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Author(s): Parag Jain1, Puneet Pal Singh2



    1Department of Pharmacy, Chhatrapati Shivaji Institute of Pharmacy, Durg-491001, Chhattisgarh, India.
    2Division of Livestock Production and Management, Sher-e-Kashmir University of Agricultural Sciences & Technology of Jammu, Main Campus, Chatha-Jammu 180009, India.
    *Corresponding Author: Parag Jain.

Published In:   Volume - 1,      Issue - 1,     Year - 2021

Cite this article:
Parag Jain and Puneet Pal Singh (2021). Surgery to preserve the spleen with cardiac involvement in hydatid cyst diseases. Spectrum of Emerging Sciences, 1(1), pp.1-8.

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Surgery to Preserve the Spleen with Cardiac Involvement in Hydatid Cyst Diseases

Parag Jaina*, Puneet Pal Singhb

a* Department of Pharmacy, Chhatrapati Shivaji Institute of Pharmacy, Durg-491001, Chhattisgarh, India.

b Division of  Livestock Production and Management, Sher-e-Kashmir University of Agricultural Sciences & Technology of Jammu, Main Campus, Chatha-Jammu 180009, India.                                                                 

*Corresponding Author: Parag Jain.

E-mail Address: (Parag Jain).                                                                                                                      




Review Article

Received: 17 June 2021

Accepted: 13 July 2021

Online: 31 August 2021





Hydatid Cyst,



Preserving Spleen, Splenectomy.


Background: Despite the fact that hydatid illness affects several organs in the body most commonly seen in the liver (50-70%) and lungs (20-30%), intracardiac hydatid cyst localization occurring in only 0.02 - 2% of cases of Cardiac involvement can occur as a result of systemic or pulmonary circulation. The left ventricle is the most often affected location (75%), followed by the right ventricle (15%), the interventricular septum (5-9%), the left atrium (8%), the pericardium (8%), the pulmonary artery (7%), and the right atrium (3 -4%). on the other hand, splenic hydatid accounts for only 0.8-4% of all human echinococcosis cases. Splenectomy was the standard surgical treatment for splenic hydatid until recently. Since 1980, there has been a growing trend toward using conservative treatment options to treat such pathology.

Aim of the study: In a single institutional study, we wanted to assess our experience with open splenic-preserving surgery for splenic hydatid and it is crucial to detect cardiac involvement early and provide surgical intervention as soon as possible.

Patient and methods:  In retrospective research, ten patients with splenic hydatid were operated on in our medical center between August 2013 and January 2018. In 7 cases, the spleen was affected alone, in 3 cases, the liver and spleen were both afflicted, and one of them also showed intraperitoneal cyst affection. Ultrasonography was used to confirm the diagnosis. It required computed tomography (CT) and magnetic resonance imaging (MRI) in some circumstances. All patients got a chest X-ray to rule out pulmonary hydatid. The most important diagnostic method includes serologic testing cardiac imaging by echo-cardiography, CT and MR imaging to detect cardiac involvement in hydatid diseases. The surgical procedure was used as an open one. Isolation of the field, aspiration of cystic fluid and injection of 1% cetrimide solution, re-aspiration, endocystectomy, and suturing of cystic margins over the intracystic tube drain. All surgeries were performed with albendazole (15 mg/kg/day) as a pre-and post-operative treatment.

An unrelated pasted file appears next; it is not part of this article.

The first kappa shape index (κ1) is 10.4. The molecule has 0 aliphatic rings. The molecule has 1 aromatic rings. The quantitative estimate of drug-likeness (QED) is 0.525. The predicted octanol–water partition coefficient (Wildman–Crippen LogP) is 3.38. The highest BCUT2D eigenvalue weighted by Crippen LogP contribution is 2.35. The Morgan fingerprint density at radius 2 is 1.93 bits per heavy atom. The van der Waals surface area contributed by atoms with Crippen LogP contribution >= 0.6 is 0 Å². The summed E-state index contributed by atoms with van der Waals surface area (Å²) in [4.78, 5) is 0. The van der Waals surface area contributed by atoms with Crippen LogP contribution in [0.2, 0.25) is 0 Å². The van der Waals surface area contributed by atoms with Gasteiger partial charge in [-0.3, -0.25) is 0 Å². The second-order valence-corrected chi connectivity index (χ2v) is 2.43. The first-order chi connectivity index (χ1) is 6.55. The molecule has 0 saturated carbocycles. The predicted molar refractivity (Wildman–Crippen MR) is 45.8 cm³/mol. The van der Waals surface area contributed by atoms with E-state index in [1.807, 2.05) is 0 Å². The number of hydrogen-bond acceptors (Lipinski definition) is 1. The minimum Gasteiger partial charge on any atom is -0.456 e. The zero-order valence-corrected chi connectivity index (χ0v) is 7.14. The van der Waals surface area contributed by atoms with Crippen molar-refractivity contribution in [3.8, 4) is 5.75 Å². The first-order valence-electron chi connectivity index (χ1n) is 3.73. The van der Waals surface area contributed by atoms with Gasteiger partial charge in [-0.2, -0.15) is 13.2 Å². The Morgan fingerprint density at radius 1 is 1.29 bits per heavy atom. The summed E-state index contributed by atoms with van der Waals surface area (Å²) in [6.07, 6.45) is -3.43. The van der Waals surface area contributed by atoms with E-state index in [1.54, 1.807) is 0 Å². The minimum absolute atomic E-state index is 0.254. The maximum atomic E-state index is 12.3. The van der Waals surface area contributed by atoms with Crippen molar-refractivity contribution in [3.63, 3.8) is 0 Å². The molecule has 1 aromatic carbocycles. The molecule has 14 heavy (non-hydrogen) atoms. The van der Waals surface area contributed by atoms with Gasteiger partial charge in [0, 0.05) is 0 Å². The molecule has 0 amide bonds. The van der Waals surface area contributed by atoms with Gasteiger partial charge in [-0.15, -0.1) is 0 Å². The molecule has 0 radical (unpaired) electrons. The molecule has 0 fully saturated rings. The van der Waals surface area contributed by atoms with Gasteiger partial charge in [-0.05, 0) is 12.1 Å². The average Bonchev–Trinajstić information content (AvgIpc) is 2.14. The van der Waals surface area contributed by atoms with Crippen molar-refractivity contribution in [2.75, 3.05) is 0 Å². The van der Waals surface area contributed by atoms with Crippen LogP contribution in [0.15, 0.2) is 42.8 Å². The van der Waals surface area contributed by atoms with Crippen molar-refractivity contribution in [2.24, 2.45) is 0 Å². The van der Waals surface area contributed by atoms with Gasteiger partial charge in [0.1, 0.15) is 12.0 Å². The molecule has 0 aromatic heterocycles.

Results:  There were no major intraoperative or postoperative problems. There was no need for a second procedure. 3-5 days in the hospital after a (1-3) year follow-up, there was no recurrence. Three patients, however, failed to follow up after two years and as for cardiac hydatid cysts, it can induce deadly consequences such as rupture and embolization, surgical resections combined with medicinal therapy are the best therapeutic option.

Conclusion: Our experience with splenic hydatid motivates us to employ splenic-preserving surgery rather than splenectomy if appropriate. Cardiac hydatid cyst illness can occasionally produce a fistula between the coronary and pulmonary arteries. Therefore, to provide best possible treatment cardiac cyst must be investigated in endemic countries as early as possible.


1.        Introduction

Spleen involvement- Involvement of the spleen is very rare in hydatid disease, among the commonly involved organs in hydatid disease spleen is the third most common organ. The rarity makes it a diagnostic challenge for clinicians, particularly in endemic areas. Splenic hydatidosis has been documented since the beginning of time. Splenic hydatidosis was initially described as an autopsy finding by Berlot in 1790 [1]. It may be discovered by chance or as a result of non-specific complaints.  It is found in South America, Africa, the Middle East, South Europe, India, and Australia, where cattle are raised. Splenic hydatid affects 0.5-4 % of the world's population [2]. Parasitic cysts of the spleen are almost exclusively hydatid cysts. In endemic areas, 50-80% of splenic cysts are echinococcal [3].

Cardiac involvement- Cardiac hydatid cyst localization is very uncommon, accounting for 0.02% to 2% of all hydatidosis patients. Cardiac involvement can arise as a result of the systemic or pulmonary circulation, or as a result of direct extension from nearby structures. A hydatid cyst can appear anywhere on the heart. The cyst's size, location, and integrity all play a role in the manifestations. Although cardiac hydatid cysts are usually asymptomatic for years, they can occasionally cause life-threatening clinical problems. We describe a left ventricular hydatid cyst that resulted in acute coronary syndrome in our study.